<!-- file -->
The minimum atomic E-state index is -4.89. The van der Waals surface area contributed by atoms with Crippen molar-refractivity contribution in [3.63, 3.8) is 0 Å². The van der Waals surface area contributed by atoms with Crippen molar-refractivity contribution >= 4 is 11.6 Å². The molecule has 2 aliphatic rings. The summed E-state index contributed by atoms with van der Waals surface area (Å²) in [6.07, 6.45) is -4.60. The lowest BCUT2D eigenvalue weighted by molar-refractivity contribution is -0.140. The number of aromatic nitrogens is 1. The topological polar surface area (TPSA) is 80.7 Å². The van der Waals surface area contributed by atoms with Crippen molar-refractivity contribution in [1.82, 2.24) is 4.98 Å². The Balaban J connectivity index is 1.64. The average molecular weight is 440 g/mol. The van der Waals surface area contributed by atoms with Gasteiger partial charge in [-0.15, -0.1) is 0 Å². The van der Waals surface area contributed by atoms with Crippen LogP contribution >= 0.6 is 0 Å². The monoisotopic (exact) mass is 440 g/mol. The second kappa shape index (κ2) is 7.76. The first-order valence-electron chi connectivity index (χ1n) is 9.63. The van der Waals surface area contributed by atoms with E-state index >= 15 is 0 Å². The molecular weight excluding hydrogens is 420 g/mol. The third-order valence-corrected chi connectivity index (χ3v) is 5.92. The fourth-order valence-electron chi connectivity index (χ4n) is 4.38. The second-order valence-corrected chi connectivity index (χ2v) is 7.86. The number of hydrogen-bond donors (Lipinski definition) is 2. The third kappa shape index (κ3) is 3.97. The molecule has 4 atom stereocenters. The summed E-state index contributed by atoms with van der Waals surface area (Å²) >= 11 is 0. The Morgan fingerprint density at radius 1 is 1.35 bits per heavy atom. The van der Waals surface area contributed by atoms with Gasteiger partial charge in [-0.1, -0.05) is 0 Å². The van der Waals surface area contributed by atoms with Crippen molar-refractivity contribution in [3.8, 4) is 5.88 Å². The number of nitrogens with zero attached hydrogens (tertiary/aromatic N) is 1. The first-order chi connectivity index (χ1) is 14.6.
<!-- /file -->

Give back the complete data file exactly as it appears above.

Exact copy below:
The minimum atomic E-state index is -4.89. The van der Waals surface area contributed by atoms with Crippen molar-refractivity contribution in [3.63, 3.8) is 0 Å². The van der Waals surface area contributed by atoms with Crippen molar-refractivity contribution >= 4 is 11.6 Å². The molecule has 2 aliphatic rings. The summed E-state index contributed by atoms with van der Waals surface area (Å²) in [6.07, 6.45) is -4.60. The lowest BCUT2D eigenvalue weighted by molar-refractivity contribution is -0.140. The number of aromatic nitrogens is 1. The topological polar surface area (TPSA) is 80.7 Å². The van der Waals surface area contributed by atoms with Crippen molar-refractivity contribution in [1.82, 2.24) is 4.98 Å². The Balaban J connectivity index is 1.64. The average molecular weight is 440 g/mol. The van der Waals surface area contributed by atoms with Gasteiger partial charge in [-0.15, -0.1) is 0 Å². The van der Waals surface area contributed by atoms with Crippen LogP contribution >= 0.6 is 0 Å². The monoisotopic (exact) mass is 440 g/mol. The second kappa shape index (κ2) is 7.76. The first-order valence-electron chi connectivity index (χ1n) is 9.63. The van der Waals surface area contributed by atoms with E-state index >= 15 is 0 Å². The molecular weight excluding hydrogens is 420 g/mol. The third-order valence-corrected chi connectivity index (χ3v) is 5.92. The fourth-order valence-electron chi connectivity index (χ4n) is 4.38. The second-order valence-corrected chi connectivity index (χ2v) is 7.86. The number of hydrogen-bond donors (Lipinski definition) is 2. The third kappa shape index (κ3) is 3.97. The molecule has 4 atom stereocenters. The summed E-state index contributed by atoms with van der Waals surface area (Å²) >= 11 is 0. The Morgan fingerprint density at radius 1 is 1.35 bits per heavy atom. The van der Waals surface area contributed by atoms with Gasteiger partial charge in [-0.1, -0.05) is 0 Å². The van der Waals surface area contributed by atoms with Crippen molar-refractivity contribution in [3.8, 4) is 5.88 Å². The number of nitrogens with zero attached hydrogens (tertiary/aromatic N) is 1. The first-order chi connectivity index (χ1) is 14.6.